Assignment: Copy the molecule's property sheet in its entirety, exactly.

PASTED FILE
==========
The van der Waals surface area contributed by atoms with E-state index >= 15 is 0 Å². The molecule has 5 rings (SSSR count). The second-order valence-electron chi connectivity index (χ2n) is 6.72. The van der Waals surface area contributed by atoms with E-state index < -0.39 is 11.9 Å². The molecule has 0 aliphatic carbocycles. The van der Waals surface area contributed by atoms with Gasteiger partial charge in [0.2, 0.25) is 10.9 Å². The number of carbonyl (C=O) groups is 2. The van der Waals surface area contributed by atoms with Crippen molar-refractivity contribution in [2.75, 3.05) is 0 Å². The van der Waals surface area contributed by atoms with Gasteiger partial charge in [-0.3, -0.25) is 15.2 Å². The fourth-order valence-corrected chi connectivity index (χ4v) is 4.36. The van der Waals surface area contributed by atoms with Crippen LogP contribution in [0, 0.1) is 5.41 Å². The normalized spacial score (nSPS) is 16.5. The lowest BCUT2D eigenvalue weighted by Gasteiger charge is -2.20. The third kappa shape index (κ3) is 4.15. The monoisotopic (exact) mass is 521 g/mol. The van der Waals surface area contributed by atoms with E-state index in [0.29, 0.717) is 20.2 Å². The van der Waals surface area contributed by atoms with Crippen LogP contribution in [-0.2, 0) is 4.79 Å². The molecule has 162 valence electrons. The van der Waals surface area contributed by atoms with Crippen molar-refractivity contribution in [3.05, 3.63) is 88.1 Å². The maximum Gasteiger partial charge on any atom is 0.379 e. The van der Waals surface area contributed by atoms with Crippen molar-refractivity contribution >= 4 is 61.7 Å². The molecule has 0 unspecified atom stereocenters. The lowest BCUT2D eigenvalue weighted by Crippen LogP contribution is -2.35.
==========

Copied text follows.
The van der Waals surface area contributed by atoms with E-state index >= 15 is 0 Å². The molecule has 5 rings (SSSR count). The second-order valence-electron chi connectivity index (χ2n) is 6.72. The van der Waals surface area contributed by atoms with E-state index < -0.39 is 11.9 Å². The molecule has 0 aliphatic carbocycles. The van der Waals surface area contributed by atoms with Gasteiger partial charge in [0.2, 0.25) is 10.9 Å². The number of carbonyl (C=O) groups is 2. The van der Waals surface area contributed by atoms with Crippen molar-refractivity contribution in [2.75, 3.05) is 0 Å². The van der Waals surface area contributed by atoms with Gasteiger partial charge in [-0.3, -0.25) is 15.2 Å². The fourth-order valence-corrected chi connectivity index (χ4v) is 4.36. The van der Waals surface area contributed by atoms with Crippen LogP contribution in [0, 0.1) is 5.41 Å². The normalized spacial score (nSPS) is 16.5. The lowest BCUT2D eigenvalue weighted by Gasteiger charge is -2.20. The third kappa shape index (κ3) is 4.15. The monoisotopic (exact) mass is 521 g/mol. The van der Waals surface area contributed by atoms with E-state index in [0.29, 0.717) is 20.2 Å². The van der Waals surface area contributed by atoms with Crippen LogP contribution in [-0.2, 0) is 4.79 Å². The molecule has 162 valence electrons. The van der Waals surface area contributed by atoms with Crippen molar-refractivity contribution in [3.05, 3.63) is 88.1 Å². The maximum Gasteiger partial charge on any atom is 0.379 e. The van der Waals surface area contributed by atoms with Crippen molar-refractivity contribution >= 4 is 61.7 Å². The molecule has 0 unspecified atom stereocenters. The lowest BCUT2D eigenvalue weighted by Crippen LogP contribution is -2.35.